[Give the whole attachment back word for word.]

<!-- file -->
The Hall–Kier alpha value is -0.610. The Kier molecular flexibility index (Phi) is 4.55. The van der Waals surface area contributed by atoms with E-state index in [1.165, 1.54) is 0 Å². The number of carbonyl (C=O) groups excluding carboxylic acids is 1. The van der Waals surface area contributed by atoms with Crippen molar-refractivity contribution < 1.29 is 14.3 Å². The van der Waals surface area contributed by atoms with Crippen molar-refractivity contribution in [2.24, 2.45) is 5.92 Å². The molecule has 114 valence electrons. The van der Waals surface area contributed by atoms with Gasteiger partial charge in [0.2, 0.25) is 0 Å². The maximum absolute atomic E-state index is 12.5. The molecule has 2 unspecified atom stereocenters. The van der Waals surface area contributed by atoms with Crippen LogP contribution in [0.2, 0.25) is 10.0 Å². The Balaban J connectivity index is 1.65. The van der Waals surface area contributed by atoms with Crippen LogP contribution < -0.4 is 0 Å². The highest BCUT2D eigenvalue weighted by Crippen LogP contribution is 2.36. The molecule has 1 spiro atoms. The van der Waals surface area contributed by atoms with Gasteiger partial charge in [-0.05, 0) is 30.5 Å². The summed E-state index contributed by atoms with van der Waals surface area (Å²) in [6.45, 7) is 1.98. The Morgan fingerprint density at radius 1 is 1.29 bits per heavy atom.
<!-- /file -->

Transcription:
The Hall–Kier alpha value is -0.610. The Kier molecular flexibility index (Phi) is 4.55. The van der Waals surface area contributed by atoms with E-state index in [1.165, 1.54) is 0 Å². The number of carbonyl (C=O) groups excluding carboxylic acids is 1. The van der Waals surface area contributed by atoms with Crippen molar-refractivity contribution < 1.29 is 14.3 Å². The van der Waals surface area contributed by atoms with Crippen molar-refractivity contribution in [2.24, 2.45) is 5.92 Å². The molecule has 114 valence electrons. The van der Waals surface area contributed by atoms with Gasteiger partial charge in [0.2, 0.25) is 0 Å². The maximum absolute atomic E-state index is 12.5. The molecule has 2 unspecified atom stereocenters. The van der Waals surface area contributed by atoms with Crippen LogP contribution in [0.2, 0.25) is 10.0 Å². The Balaban J connectivity index is 1.65. The van der Waals surface area contributed by atoms with Crippen LogP contribution < -0.4 is 0 Å². The highest BCUT2D eigenvalue weighted by Crippen LogP contribution is 2.36. The molecule has 1 spiro atoms. The van der Waals surface area contributed by atoms with Gasteiger partial charge in [-0.05, 0) is 30.5 Å². The summed E-state index contributed by atoms with van der Waals surface area (Å²) in [6.45, 7) is 1.98. The Morgan fingerprint density at radius 1 is 1.29 bits per heavy atom.